INTRODUCTION: WHAT IS THE SCHOOL OF YUSUF?
" ... And he languished in prison for a number of years more." (Surah Yusuf, 42) According to an exegesis of this verse, Joseph (Peace be upon him) is the patron of prisoners, and prison is a sort of School of Joseph. (Madrasa-i Yusufiya)1
This interpretation was offered by one of the greatest Islamic scholars of the 20th century, Bediuzzaman Said Nursi, who devoted much of his life to the teaching of the morality of the Qur’an, and because of that earned the animosity of certain circles. Ultimately, he spent 30 years of his life in prison and exile.
The reason for Bediuzzaman referring to prison as “the school of Yusuf” and our using this phrase as the title of this book is the following for certain sincere Muslims, who call the people to serve Allah alone, and to be of good character, prisons are places they are confined to from time to time, without any wrongdoing on their part. These places of confinement become for them classrooms (madrasah) by which they learn self-discipline.
The reason for these schools to be referred to as the School of Yusuf, is that, as the Qur’an reveals, Yusuf (as), known for his faith and good character, spent many years of his life in them, despite his innocence. Yusuf (as) was chastised for teaching Allah’s religion. Throughout the period of his confinement, he remained aware that everything that had happened to him was for some ultimate good. Despite this adversity, he continued to teach Islam to fellow prisoners, telling them of the existence of Allah and proper morality. For not having complained at any time during his term, he is a role model for all Muslims.
In addition to Yusuf (as), Imam A‘zam, Imam Ahmad Ibn Hanbal, and more recently Bediuzzaman Said Nursi, Suleyman Hilmi Tunahan and Mehmet Efendi of Gonen, known to be devout Muslims, all who strove to propagate the morality of the Qur’an, were similarly chastised by those who deny Allah and His religion, failing to appreciate the sincerity of these Muslims.
These courageous men were vilified, wrongly accused through fabricated evidence, and punished with imprisonment. These Islamic leaders, like Yusuf (as) before them, knew hardship to be an opportunity to earn rewards in the Hereafter, and therefore faced them in submission. They regarded the difficulties of prison life as a form of education, as well as an opportunity to retreat. In other words, they recognized themselves to be in the School of Yusuf, rather than prison.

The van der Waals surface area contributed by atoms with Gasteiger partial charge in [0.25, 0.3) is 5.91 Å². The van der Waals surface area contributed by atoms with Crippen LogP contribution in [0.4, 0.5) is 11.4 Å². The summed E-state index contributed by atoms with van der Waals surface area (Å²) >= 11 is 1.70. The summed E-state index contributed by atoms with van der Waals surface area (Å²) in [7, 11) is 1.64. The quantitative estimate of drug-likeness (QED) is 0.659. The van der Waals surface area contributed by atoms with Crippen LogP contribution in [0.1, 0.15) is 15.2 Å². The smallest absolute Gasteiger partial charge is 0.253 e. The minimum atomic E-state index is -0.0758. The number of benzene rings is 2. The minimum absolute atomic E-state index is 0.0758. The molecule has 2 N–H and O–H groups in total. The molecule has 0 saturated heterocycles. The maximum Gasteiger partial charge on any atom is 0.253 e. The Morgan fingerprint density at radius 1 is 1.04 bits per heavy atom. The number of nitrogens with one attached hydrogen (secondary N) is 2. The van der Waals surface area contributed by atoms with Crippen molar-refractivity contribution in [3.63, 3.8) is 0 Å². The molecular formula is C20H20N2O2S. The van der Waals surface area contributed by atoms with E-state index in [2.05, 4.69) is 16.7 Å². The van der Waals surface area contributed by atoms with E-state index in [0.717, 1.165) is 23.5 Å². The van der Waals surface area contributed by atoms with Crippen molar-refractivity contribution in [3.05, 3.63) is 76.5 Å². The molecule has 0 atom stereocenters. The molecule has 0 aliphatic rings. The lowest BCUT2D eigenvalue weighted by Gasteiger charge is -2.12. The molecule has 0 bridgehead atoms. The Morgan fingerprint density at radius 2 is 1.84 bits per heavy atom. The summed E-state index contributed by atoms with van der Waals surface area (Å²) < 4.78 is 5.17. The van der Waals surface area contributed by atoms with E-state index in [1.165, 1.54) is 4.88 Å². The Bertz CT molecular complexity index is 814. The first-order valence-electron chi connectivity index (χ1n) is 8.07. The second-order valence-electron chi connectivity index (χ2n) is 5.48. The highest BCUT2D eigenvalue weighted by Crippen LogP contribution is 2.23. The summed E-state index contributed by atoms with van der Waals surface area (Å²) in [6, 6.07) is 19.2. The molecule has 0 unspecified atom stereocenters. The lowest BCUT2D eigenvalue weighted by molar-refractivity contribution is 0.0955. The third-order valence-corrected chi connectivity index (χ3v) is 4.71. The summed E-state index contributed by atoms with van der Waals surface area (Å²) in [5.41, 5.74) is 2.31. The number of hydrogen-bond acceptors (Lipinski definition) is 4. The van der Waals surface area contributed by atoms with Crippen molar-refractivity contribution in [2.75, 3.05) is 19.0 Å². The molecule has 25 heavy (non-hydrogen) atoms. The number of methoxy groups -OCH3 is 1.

Bediuzzaman spent a great part of his life in the School of Yusuf, and this book therefore contains many excerpts from his published reflections. He states, in his “Fruits of Belief,” written while in the Denizli prison, that he regarded prison as the School of Yusuf. He wrote:
"… [A]lthough I could never stand the slightest insult or to be dominated, I swear that the light and strength of belief in the Hereafter afforded me the patience, endurance, solace, and steadfastness; indeed, it filled me with enthusiasm to gain greater reward in the profitable, instructive exertions of this ordeal, for as I said at the beginning of this treatise, I knew myself to be in a good madrasah or school worthy of the title of “Madrasa-i Yusufiya"2
Sincere believers have been consistently assailed by those who deny the true religion, merely for seeking to live by the morality of the Qur’an, and striving to teach others to do the same. Throughout history, among the methods applied to weaken the believers has been slander, according to fabricated evidence, and false witnesses, in order to make them appear guilty in the eyes of the people and the law, and thus to have them imprisoned.
Believers, who are punished with imprisonment, as a result of such actions, are considered by others, who are deficient in their understanding, to be confined. In reality, however, they have an opportunity to concentrate on their spiritual development, to deepen their insight. Ultimately, it is a chance to come closer to Allah. They can also gain strengths in many further aspects, as one spending time to meditate at a retreat, as did the Companions of the Cave, over the passage of so many years. Therefore, those who seek to harm Muslims, and to inhibit their efforts in the service of the faith, in reality, only end up helping the Muslims in the earning of a great reward.
1 Bediuzzaman Said Nursi's Books, The Rays 11, The Fruits of Belief
2 The Rays 11, The Fruits of Belief, A Summary of the Eighth Topic